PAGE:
Japanese governments officials mention supply chain risk from time to time: who and what country makes the components and writes the software controllers that go into our smart devices and where the final products are assembled. How secure are all those components from all those places and what’s the risk? More than a few people have wondered if the NSA and other security agencies knew about and exploited the Spectre and Meltdown flaws and if Intel designed them on purpose.
It’s not only the hardware side either. In light of Apple handing over iClouds keys to the Chinese government software services also fall under supply chain risk: who holds the keys to our cloud data and digital wallet transaction records, where is it stored, how secure is it.
Huawei’s Jeff Wang, regional president for Japan and Korea gave an interview to IT Media in late 2017 for the Mate 10 Pro rollout. When asked if future Huawei models would incorporate global NFC, Wang said yes but explained that Huawei needed to build up their cloud service first to “support FeliCa”. In other words Suica and FeliCa credit card payment network support will be tied to Huawei Pay. It goes without saying that all the transaction data from Huawei Pay will be stored in China with the crypto keys held by the Chinese government. The same goes for QR Code contactless AliPay and WeChat Pay. Japanese are well aware of the risks:
Demerits of OR Code Payments
- QR requires a good network connection
- Slow transaction speed
- Weak Security and QR Code Chinese payment apps (AliPay, WeChat Pay) keep transaction records in Mainland China
- Device needs be on and screen active
- No ‘on the spot’ refunds
Merits of FeliCa (NFC-F) Payments
- Works without network connection
- Very fast transactions
- High security and transaction records stay in Japan
- Device can be off (Android only) or screen off (Apple Pay Suica, Mobile Suica Android)
- On the spot refunds
AliPay, WeChat Pay and Huawei Pay will never be taken up by Japanese customers no matter how much carriers or banks extol them or competing Japanese QR payment services, but they are not aimed at Japanese customers anyway. They are about capturing Inbound Chinese business leading up to the 2020 Tokyo Olympics.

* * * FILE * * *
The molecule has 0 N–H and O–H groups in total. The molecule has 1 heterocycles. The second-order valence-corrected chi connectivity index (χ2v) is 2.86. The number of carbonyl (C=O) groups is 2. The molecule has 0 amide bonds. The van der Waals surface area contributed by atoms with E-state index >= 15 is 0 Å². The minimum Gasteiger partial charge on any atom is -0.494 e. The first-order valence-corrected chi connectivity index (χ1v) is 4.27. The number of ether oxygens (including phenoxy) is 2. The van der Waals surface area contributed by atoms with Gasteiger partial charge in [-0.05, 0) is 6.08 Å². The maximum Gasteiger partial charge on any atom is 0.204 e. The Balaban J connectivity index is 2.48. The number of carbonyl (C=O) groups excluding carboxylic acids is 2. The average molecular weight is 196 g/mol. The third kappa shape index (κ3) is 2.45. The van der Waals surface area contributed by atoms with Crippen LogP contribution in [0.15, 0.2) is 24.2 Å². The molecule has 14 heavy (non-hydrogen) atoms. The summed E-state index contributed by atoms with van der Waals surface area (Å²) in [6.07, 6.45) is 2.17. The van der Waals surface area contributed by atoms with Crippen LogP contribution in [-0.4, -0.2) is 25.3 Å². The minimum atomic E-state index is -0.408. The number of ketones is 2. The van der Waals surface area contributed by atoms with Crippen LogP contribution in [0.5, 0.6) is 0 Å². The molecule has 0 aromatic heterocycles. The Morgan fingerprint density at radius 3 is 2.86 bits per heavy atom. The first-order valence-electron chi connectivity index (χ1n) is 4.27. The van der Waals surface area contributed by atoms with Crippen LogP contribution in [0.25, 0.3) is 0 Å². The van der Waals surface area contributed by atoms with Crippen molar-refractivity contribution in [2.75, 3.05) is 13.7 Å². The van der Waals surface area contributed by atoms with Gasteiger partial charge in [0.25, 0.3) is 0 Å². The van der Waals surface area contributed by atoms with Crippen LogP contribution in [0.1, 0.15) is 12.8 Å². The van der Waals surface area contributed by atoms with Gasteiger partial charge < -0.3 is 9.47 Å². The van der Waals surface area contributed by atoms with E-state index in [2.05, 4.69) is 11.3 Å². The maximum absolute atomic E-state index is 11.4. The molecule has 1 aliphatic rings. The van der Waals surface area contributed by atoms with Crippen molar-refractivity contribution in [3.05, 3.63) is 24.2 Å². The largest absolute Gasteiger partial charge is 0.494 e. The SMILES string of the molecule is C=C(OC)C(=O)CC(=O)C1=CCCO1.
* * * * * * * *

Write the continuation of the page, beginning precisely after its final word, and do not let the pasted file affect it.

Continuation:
It’s a given that Apple assesses and manages supply chain risk like all risks, but you can be sure it will never be discussed in the Apple Supplier Responsibility report. With so many supply chain eggs in the mainland China basket that is too risky, even for Apple.
Tech writers keep coming back to Siri again and again. The latest being The Information’s scoop on, yet again, what went wrong with Siri’s development.
John Gruber on Siri September 2017:
Siri, as it stands today, is at best a halfway product. Again, I’m pro-Siri in the voice assistant debate, but even so I think it’s generous to describe it as “halfway”. The whole category is garbage, Siri included. And frankly, it just doesn’t feel like Apple has made as much progress in six years as they should have.
Something went wrong in Siri’s development, and it wasn’t the voice quality.
John Gruber on Siri March 2018:
The gist of The Information’s story is that Siri has existed for seven years without cohesive leadership or product vision, and the underlying technology is a mishmash of various systems that don’t work well together.
I wrote back in September that Siri’s and Apple Maps problems are one and the same. Gruber didn’t agree. That’s OK but the approaches and resulting organizational problems, where to focus and execute, really are one and the same DNA.
To paraphrase Steve Jobs, yet again, mistakes and problems are not a problem if Apple can find ’em and fix ’em. There is an important point in The Information’s story that Gruber mentions but fails to recognize:
Several former employees said Mr. Williamson made a number of decisions that the rest of the team disagreed with, including a plan to improve Siri’s capabilities only once a year….Team members said they argued in vain that that model was wrong for Siri, which they believed needed to be an online service that continuously improved, not updated annually.
Siri and Apple Maps never learned to walk and chew gum at the same time. Improvements are kept for the annual WWDC rollout, a strategic mistake that only adds to the public perception that Siri and Apple Maps never improve, which is not true.
If Apple simply ditched the annual improvement cycle for Siri and Apple Maps public perception would change for the better. The real work is long term but fixable. Mobile Me was a disaster and iCloud had a difficult birth, but iCloud did eventually learn how to walk and chew gum. Siri and Apple Maps can too.